As SpaceX prepares to conduct its 34th launch since Falcon 1’s inauspicious 2006 debut, it’s worth looking back to an interview a then 31-year-old Elon Musk did with SpaceNews at the 2003 National Space Symposium in Colorado Springs. SpaceX was still three years away from its first launch attempt when Musk sat down to discuss his lofty ambitions for his fledgling 22-person company.
Profile | The Six Million Dollar Man
Elon Musk, Founder and Chief Executive Officer, Space Exploration Technologies
May 12, 2003 — Elon Musk is not the first person to think he can build a rocket cheaper than the big companies and change the economics of putting payloads on orbit.
The way to low Earth orbit is littered with start up ventures that could never quite raise enough money to get their low-cost launchers off the drawing boards and into space.
So why should Musk be any different? Like Dallas banker Andrew Beal, Musk is financing his rocket venture out of his own pocket. Unlike Beal, who burned through millions of dollars trying to build a heavy launcher for a heavily saturated segment of the market, Musk is attempting to enter the business at the point of least resistance by providing $6 million launches for the largely neglected small satellite community.
It is a depressed market that, by his own reckoning, will net maybe three to five launches a year. But Musk also views it as a largely uncontested proving ground that will allow his company, Space Exploration Technologies (SpaceX), to show that it can build a reliable, low-cost rocket before moving on to a more ambitions launch vehicle development effort requiring outside financing.
With parts of the rocket in production throughout the United States and the engine in testing, Musk expects the Falcon to be ready to go by the end of the year.
“Our holy grail? I don’t want to sound as though we have absurd aspirations, but we would love to build Saturn 6.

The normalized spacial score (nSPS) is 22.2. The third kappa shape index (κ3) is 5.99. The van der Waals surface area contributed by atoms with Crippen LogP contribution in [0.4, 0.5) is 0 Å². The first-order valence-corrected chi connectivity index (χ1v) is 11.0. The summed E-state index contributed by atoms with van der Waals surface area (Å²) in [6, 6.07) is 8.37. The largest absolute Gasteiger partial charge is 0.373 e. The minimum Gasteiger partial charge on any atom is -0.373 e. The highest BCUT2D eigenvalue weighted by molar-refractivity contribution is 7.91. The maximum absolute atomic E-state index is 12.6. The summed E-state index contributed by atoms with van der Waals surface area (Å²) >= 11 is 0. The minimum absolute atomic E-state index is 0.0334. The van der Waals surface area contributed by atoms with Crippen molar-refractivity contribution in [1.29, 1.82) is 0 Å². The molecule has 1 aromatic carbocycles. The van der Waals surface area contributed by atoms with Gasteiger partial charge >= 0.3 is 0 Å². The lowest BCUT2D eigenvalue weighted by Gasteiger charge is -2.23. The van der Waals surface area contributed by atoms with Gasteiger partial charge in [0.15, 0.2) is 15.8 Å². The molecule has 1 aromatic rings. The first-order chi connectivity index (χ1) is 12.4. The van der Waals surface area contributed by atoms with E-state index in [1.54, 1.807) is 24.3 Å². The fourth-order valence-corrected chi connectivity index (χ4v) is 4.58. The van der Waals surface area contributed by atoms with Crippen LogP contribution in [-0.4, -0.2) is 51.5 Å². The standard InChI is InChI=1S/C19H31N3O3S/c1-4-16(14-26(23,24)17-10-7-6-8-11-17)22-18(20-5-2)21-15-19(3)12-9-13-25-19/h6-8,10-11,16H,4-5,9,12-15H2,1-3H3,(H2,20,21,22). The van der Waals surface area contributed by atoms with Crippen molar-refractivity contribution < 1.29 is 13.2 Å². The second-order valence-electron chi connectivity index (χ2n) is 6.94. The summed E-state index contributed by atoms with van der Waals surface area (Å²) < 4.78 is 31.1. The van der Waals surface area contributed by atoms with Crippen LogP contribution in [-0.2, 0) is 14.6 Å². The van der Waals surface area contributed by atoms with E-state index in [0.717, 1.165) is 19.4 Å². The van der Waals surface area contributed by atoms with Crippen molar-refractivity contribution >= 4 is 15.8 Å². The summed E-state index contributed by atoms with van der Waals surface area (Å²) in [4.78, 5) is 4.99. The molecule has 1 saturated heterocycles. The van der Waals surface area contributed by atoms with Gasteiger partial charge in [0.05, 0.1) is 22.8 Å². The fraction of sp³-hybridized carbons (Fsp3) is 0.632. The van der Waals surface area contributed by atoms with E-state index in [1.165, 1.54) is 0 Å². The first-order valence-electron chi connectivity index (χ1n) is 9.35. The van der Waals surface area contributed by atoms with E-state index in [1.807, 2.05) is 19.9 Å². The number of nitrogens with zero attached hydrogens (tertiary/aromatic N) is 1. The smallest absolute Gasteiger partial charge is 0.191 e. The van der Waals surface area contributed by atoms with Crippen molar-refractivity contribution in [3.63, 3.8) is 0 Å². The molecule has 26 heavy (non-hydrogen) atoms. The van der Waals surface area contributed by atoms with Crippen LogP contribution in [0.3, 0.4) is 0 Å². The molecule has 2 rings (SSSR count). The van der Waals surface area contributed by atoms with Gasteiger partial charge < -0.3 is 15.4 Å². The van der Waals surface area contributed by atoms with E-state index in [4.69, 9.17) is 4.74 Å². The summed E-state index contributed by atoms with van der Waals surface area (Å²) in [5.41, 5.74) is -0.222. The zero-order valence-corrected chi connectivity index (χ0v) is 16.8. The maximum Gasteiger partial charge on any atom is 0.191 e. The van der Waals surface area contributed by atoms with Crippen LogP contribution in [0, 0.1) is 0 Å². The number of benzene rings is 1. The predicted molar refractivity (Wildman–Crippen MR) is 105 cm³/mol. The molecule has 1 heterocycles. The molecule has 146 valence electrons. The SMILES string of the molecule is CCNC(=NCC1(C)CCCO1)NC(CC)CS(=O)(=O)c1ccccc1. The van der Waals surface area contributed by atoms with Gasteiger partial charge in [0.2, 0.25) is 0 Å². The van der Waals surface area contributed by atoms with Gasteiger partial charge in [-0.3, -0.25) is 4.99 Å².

It is a compact schedule given that Musk founded SpaceX only last year, but it is on par with the 31-year-old’s previous ventures. The South African native is a two-time winner of the dot.com Gold Rush, having built and sold two successful businesses — Zip2 and PayPal — in the space of six yeaxs.
Musk recently discussed his ambitions and motivations with Space News editor Lon Rains and staff writer Brian Berger.
Q. What ls the size of the market for the Falcon?
A. There is a secondary payload market out there that is underserved. It’s not gigantic, but I think people underestimate it.
By the end of next year we will do at least two launches and maybe three. Once people start to respond to the Falcon, three or four years down the road we are doing probably five launches a year.
There are a lot of secondary payloads out there that fly jammed onto the Ariane secondary ring. My suspicion is that even if we cost a little bit more, the Falcon is going to offer a huge advantage to people with small payloads, especially since most of them want to go to low Earth orbit instead of geosynchronous transfer orbit.
Q. Why do you think you wlll be able to avoid the cost and expense that afflicts all other U.S. rocket programs?
A. I don’t know how those companies work. My approach is to have a very high signal to noise ratio, meaning the number of people who are actually contributing to the development of the rocket vs. managing or pushing paper is very high.
Q. What do you think of the tourism market?